Osama's Prodigal Son: The Dark, Twisted Journey of Omar bin Laden

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"We were staying at one of the best hotels in Rome," Zaina says.

"The owner asked if I would like to meet him. I said sure, just to say hello. But he wouldn't look at me. He wouldn't answer when I tried to introduce myself. The owner of the hotel was embarrassed. Later, in a British newspaper, he said that I was son of Hitler."

"He said he was disgusted to be in the same room with bin Laden," Zaina says. "It was unbelievable."

Events in Omar's childhood weren't marked by birthdays or family vacations — they were punctuated by embassy bombings and missile attacks and nights sleeping in the desert to prepare for Armageddon. Omar befriended the teenage sons of the men then plotting the first World Trade Center bombing, as well as the bombings of the American Embassies in Kenya and Tanzania. Even so, he recalls the time with fondness, relatively speaking. He and his brothers were sent to the best school in the country, until a bullet whistled through a window one day and the compound was besieged by gunmen attempting to assassinate his father. The attack only deepened bin Laden's commitment to jihad, as well as his paranoia and anger. When Omar's pet monkey was deliberately run over by one of Osama's men, Omar discovered his father had convinced the man that the animal was a Jewish human turned into a monkey "by the hand of God."

"In the eyes of this stupid man, he had killed a Jew!" Omar says in amazement.

Video: Contributing Editor Guy Lawson on the motivation behind his piece, "Osama's Prodigal Son."

In what Omar calls his father's "mad world," there was no way to know where peril lay. One day, one of Omar's closest friends was raped by a group of men. "The rapists added insult to the attack and injury by snapping photographs of the young man during and after the rape," Omar recounts in his memoir. When the photographs fell into the possession of Ayman Muhammad al-Zawahri, his father's top deputy, it was the equivalent of a death sentence. Zawahri — who in Omar's eyes was little more than a psychopath — concluded that the boy was homosexual. Despite pleadings from the boy's father, Omar's friend was dragged into a room with Zawahri, who shot him in the head.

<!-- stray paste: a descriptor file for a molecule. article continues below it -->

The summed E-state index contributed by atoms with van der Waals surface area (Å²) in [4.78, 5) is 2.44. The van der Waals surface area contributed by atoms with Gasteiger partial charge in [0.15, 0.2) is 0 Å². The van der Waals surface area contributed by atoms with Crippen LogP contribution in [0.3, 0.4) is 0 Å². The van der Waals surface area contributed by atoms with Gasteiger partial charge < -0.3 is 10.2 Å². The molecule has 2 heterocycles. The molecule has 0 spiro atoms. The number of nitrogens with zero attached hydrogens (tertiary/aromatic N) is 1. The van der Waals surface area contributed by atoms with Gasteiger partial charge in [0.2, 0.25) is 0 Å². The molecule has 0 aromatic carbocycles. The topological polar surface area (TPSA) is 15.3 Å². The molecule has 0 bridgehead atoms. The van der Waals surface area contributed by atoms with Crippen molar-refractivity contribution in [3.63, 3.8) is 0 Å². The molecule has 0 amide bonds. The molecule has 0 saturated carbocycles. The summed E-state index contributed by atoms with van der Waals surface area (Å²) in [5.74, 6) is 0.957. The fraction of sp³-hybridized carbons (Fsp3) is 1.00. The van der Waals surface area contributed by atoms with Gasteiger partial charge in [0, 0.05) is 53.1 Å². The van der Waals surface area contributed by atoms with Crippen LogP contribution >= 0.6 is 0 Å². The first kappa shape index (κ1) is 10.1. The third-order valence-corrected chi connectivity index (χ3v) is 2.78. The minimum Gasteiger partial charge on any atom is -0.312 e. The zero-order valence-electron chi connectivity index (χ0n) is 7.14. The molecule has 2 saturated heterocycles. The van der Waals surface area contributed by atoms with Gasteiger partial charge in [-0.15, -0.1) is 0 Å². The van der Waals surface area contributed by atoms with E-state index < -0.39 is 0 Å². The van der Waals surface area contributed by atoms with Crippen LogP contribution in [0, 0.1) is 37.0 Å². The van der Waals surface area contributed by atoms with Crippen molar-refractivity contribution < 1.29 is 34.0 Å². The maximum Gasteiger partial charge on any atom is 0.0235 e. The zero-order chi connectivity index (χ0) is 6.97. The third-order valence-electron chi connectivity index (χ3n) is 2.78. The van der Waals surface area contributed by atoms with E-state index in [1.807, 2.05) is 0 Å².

Omar says that the form of Islam he practices today is "moderate," but his childhood experience clearly helped shape his religious beliefs. Walking with Zaina through the crowded market in Damascus, Omar comes to the stern facade of the Umayyad Mosque, one of the holiest places in Islam. He points to an ornate minaret. This, he says, was the place where the Prophet declared that Christ would return to Earth. "When Christ comes down, God will say to the Christians there is no more Christianity," Omar says. "Christians will become Muslims."

Zaina quickly cuts him off. "He doesn't mean that literally," she interjects, trying to moderate Omar's vision of how history will unfold. "It's a question of interpretation of the Koran."

But Omar will not have his views softened. "I believe this 100 percent," he insists. "It is fact. To be a Muslim, you have to believe, because it is what the Prophet said."

As a teenager, Omar began to bridle against the severe way of life imposed by his father. He was a headstrong kid, with an independent streak that Osama proudly said gave him the qualities of a judge — a high compliment in Islam. Omar was given the nickname Alfarook, Arabic for "sword."

In 1996, under increasing pressure from the United States, the Sudanese government ordered bin Laden to leave Khartoum. Omar was the only son Osama took with him when he returned to Afghanistan. "No one could control me," Omar recalls. "That is why my father was always taking me with him. I was his chosen son. I was my father's favorite. He said that to me. He said he had a lot of hope that I would do something for the world. I didn't want this. I wanted to be a normal boy. I wish it didn't happen. God puts responsibility on the leaders of the world. He doesn't put responsibility on me."

In May 1996, after taking a private jet to Jalalabad, father and son arrived in a nation immersed in civil war and still reeling from the decade-long campaign against the Soviets. They were immediately welcomed by tribal leaders, who gave bin Laden a mountain called Tora Bora as a gift. Taken to the remote redoubt, little more than a collection of abandoned shacks, 15-year-old Omar's heart sank. He had hoped for a house, electricity, maybe a few creature comforts. His cousins in Jeddah had Jet Skis and weekend trips to London and Beirut; they had whiskey, women, freedom. "I really could not believe that our lives had come to this," Omar recalls in his memoir. "Here I was, the son of a wealthy bin Laden, living in a lawless land, wheezing for air in a small Toyota truck, surrounded by Afghan warriors carrying powerful weapons, on my way to help my father claim a mountain hut for our family home."

Osama was ecstatic in Tora Bora. The "sheik," as his men called him, began to act as if he were the Prophet himself. "My father was always a source of awed conversation," Omar recalls. "His men were so overcome by his presence that they believed every little thing was a sign from God." But while his followers treated bin Laden as the modern incarnation of Muhammad, Omar saw a father disappearing into a world of extremist make-believe. Like the son of a Civil War re-enactor who has taken his hobby to absurd lengths, Omar was miserable, a seriously pissed-off teenager made to endure his dad's lunacy on a never-ending camping trip to relive the bloody battles of the past.

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